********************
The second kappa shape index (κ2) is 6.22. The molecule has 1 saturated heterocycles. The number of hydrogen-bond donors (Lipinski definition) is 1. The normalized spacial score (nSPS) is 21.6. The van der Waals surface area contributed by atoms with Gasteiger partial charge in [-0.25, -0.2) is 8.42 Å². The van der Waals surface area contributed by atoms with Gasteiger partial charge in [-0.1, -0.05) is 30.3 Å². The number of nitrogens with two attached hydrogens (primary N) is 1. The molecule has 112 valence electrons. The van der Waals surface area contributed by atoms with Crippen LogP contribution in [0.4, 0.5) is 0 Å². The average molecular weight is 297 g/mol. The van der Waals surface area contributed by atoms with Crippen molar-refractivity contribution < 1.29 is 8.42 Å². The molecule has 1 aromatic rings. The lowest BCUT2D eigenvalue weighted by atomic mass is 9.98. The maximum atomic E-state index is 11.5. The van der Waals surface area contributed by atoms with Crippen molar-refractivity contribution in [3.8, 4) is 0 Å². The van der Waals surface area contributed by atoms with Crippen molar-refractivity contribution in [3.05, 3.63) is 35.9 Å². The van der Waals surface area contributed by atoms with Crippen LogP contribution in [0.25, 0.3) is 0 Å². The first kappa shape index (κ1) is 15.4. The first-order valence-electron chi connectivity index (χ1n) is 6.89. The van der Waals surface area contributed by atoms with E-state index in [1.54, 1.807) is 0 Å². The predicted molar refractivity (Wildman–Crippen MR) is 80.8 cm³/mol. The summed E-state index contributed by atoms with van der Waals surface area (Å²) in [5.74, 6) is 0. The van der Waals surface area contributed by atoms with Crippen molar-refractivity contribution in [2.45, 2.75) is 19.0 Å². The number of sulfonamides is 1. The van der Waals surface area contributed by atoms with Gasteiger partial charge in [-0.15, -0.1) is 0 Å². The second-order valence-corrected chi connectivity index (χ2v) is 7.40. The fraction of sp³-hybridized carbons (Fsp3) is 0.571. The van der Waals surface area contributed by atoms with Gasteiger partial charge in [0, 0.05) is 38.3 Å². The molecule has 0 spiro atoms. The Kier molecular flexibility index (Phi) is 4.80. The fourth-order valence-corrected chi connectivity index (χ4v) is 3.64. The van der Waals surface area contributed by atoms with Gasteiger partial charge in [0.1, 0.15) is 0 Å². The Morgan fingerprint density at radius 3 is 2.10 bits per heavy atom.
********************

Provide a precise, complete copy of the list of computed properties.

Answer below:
The second kappa shape index (κ2) is 6.22. The molecule has 1 saturated heterocycles. The number of hydrogen-bond donors (Lipinski definition) is 1. The normalized spacial score (nSPS) is 21.6. The van der Waals surface area contributed by atoms with Gasteiger partial charge in [-0.25, -0.2) is 8.42 Å². The van der Waals surface area contributed by atoms with Gasteiger partial charge in [-0.1, -0.05) is 30.3 Å². The number of nitrogens with two attached hydrogens (primary N) is 1. The molecule has 112 valence electrons. The van der Waals surface area contributed by atoms with Crippen LogP contribution in [0.4, 0.5) is 0 Å². The average molecular weight is 297 g/mol. The van der Waals surface area contributed by atoms with Crippen molar-refractivity contribution < 1.29 is 8.42 Å². The molecule has 1 aromatic rings. The lowest BCUT2D eigenvalue weighted by atomic mass is 9.98. The maximum atomic E-state index is 11.5. The van der Waals surface area contributed by atoms with Crippen molar-refractivity contribution in [3.8, 4) is 0 Å². The van der Waals surface area contributed by atoms with Crippen molar-refractivity contribution in [3.05, 3.63) is 35.9 Å². The van der Waals surface area contributed by atoms with Crippen LogP contribution in [0.25, 0.3) is 0 Å². The first kappa shape index (κ1) is 15.4. The first-order valence-electron chi connectivity index (χ1n) is 6.89. The van der Waals surface area contributed by atoms with E-state index in [1.54, 1.807) is 0 Å². The predicted molar refractivity (Wildman–Crippen MR) is 80.8 cm³/mol. The summed E-state index contributed by atoms with van der Waals surface area (Å²) in [5.74, 6) is 0. The van der Waals surface area contributed by atoms with Crippen molar-refractivity contribution in [2.45, 2.75) is 19.0 Å². The number of sulfonamides is 1. The van der Waals surface area contributed by atoms with Gasteiger partial charge in [-0.15, -0.1) is 0 Å². The second-order valence-corrected chi connectivity index (χ2v) is 7.40. The fraction of sp³-hybridized carbons (Fsp3) is 0.571. The van der Waals surface area contributed by atoms with Gasteiger partial charge in [0, 0.05) is 38.3 Å². The molecule has 0 spiro atoms. The Kier molecular flexibility index (Phi) is 4.80. The fourth-order valence-corrected chi connectivity index (χ4v) is 3.64. The van der Waals surface area contributed by atoms with Gasteiger partial charge in [0.1, 0.15) is 0 Å². The Morgan fingerprint density at radius 3 is 2.10 bits per heavy atom.